To ask the Secretary of State for Education, what support his Department is providing to ensure that schools and other relevant agencies are working with all children and young people to ensure that (a) misogyny and sexism are challenged and (b) such attitudes, actions and behaviours are not normalised or trivialised within schools; what steps his Department is taking to ensure that progress in both those areas is monitored; and if he will make a statement.
The new statutory guidance for relationships, sex and health education (RSHE), which came into force in September 2020, emphasises that schools should be alive to issues such as everyday sexism, misogyny, homophobia and gender stereotypes, and take positive action to build a culture where these are not tolerated, and any occurrences are identified and tackled. The guidance states that schools should make clear that sexual violence and sexual harassment are not acceptable, will never be tolerated and are not an inevitable part of growing up.
Following Ofsted’s review of sexual abuse in schools and colleges, the department has committed to developing additional support to help teachers deliver statutory RSHE effectively and confidently. The government’s October 2021 ‘Tackling Violence Against Women and Girls Strategy’ emphasises the importance of educational interventions to change harmful attitudes. To ensure consistency of approach, the department will develop non-statutory guidance, monitor and evaluate teacher confidence to deliver these difficult topics, and continue to build a programme of support that meets teachers’ needs.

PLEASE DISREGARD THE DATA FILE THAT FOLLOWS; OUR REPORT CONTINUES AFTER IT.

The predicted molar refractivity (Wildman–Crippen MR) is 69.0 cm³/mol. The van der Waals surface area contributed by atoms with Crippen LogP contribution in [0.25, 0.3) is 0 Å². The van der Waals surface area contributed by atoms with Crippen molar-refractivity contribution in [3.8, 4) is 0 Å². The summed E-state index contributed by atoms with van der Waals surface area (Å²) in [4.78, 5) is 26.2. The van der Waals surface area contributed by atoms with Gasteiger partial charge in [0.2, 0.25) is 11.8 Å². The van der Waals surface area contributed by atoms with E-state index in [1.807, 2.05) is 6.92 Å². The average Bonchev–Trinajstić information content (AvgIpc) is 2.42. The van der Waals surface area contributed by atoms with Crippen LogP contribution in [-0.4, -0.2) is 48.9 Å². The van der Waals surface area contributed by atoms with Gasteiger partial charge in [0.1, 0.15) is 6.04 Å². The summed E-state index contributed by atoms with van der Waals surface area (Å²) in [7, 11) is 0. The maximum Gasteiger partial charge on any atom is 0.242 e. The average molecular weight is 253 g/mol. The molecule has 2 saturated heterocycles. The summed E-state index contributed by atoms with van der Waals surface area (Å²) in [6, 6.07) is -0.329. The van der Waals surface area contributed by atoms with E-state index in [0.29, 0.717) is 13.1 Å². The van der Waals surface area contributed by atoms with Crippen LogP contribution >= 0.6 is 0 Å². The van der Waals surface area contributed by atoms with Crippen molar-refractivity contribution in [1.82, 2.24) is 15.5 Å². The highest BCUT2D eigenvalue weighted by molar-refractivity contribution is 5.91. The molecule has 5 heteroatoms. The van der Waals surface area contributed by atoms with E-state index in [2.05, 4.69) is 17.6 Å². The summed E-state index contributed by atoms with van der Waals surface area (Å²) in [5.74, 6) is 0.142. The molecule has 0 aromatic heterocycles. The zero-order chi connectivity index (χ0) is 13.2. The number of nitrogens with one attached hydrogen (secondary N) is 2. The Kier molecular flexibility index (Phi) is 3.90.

The department has also recently published revised statutory guidance, ‘Keeping Children Safe in Education’, which has been strengthened to better support schools and colleges to prevent abuse, identify abuse, and respond appropriately where abuse is reported. The department will be launching a consultation later this year on the non-statutory behaviour and discipline guidance which will provide more practical advice to schools about how to encourage good behaviour and respond effectively to incidents of poor behaviour, including advice on how to create a safe and respectful school culture in which sexual harassment and violence are not tolerated.